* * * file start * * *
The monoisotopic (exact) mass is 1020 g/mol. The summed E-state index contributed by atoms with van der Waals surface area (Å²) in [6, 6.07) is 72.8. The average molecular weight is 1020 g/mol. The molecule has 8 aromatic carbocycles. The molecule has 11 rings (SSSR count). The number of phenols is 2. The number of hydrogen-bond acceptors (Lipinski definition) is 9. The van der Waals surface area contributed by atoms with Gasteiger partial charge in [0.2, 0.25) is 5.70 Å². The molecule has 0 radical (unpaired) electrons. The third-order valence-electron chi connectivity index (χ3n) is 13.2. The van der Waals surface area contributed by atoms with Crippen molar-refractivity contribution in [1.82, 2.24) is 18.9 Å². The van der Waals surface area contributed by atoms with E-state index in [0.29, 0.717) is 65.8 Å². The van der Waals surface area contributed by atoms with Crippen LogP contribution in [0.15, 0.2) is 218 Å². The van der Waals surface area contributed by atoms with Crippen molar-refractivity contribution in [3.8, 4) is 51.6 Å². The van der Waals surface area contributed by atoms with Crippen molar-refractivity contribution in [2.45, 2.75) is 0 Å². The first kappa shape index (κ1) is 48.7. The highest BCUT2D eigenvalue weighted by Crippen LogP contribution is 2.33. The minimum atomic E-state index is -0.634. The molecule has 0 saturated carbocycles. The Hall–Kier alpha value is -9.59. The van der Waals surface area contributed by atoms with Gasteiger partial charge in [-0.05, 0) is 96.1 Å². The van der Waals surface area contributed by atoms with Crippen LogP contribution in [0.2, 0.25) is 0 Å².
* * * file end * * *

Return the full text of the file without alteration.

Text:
The monoisotopic (exact) mass is 1020 g/mol. The summed E-state index contributed by atoms with van der Waals surface area (Å²) in [6, 6.07) is 72.8. The average molecular weight is 1020 g/mol. The molecule has 8 aromatic carbocycles. The molecule has 11 rings (SSSR count). The number of phenols is 2. The number of hydrogen-bond acceptors (Lipinski definition) is 9. The van der Waals surface area contributed by atoms with Gasteiger partial charge in [0.2, 0.25) is 5.70 Å². The molecule has 0 radical (unpaired) electrons. The third-order valence-electron chi connectivity index (χ3n) is 13.2. The van der Waals surface area contributed by atoms with Crippen molar-refractivity contribution in [1.82, 2.24) is 18.9 Å². The van der Waals surface area contributed by atoms with E-state index in [0.29, 0.717) is 65.8 Å². The van der Waals surface area contributed by atoms with Crippen LogP contribution in [0.15, 0.2) is 218 Å². The van der Waals surface area contributed by atoms with Crippen molar-refractivity contribution in [3.8, 4) is 51.6 Å². The van der Waals surface area contributed by atoms with Crippen molar-refractivity contribution in [2.45, 2.75) is 0 Å². The first kappa shape index (κ1) is 48.7. The highest BCUT2D eigenvalue weighted by Crippen LogP contribution is 2.33. The minimum atomic E-state index is -0.634. The molecule has 0 saturated carbocycles. The Hall–Kier alpha value is -9.59. The van der Waals surface area contributed by atoms with Gasteiger partial charge in [-0.05, 0) is 96.1 Å². The van der Waals surface area contributed by atoms with Crippen LogP contribution in [0.2, 0.25) is 0 Å².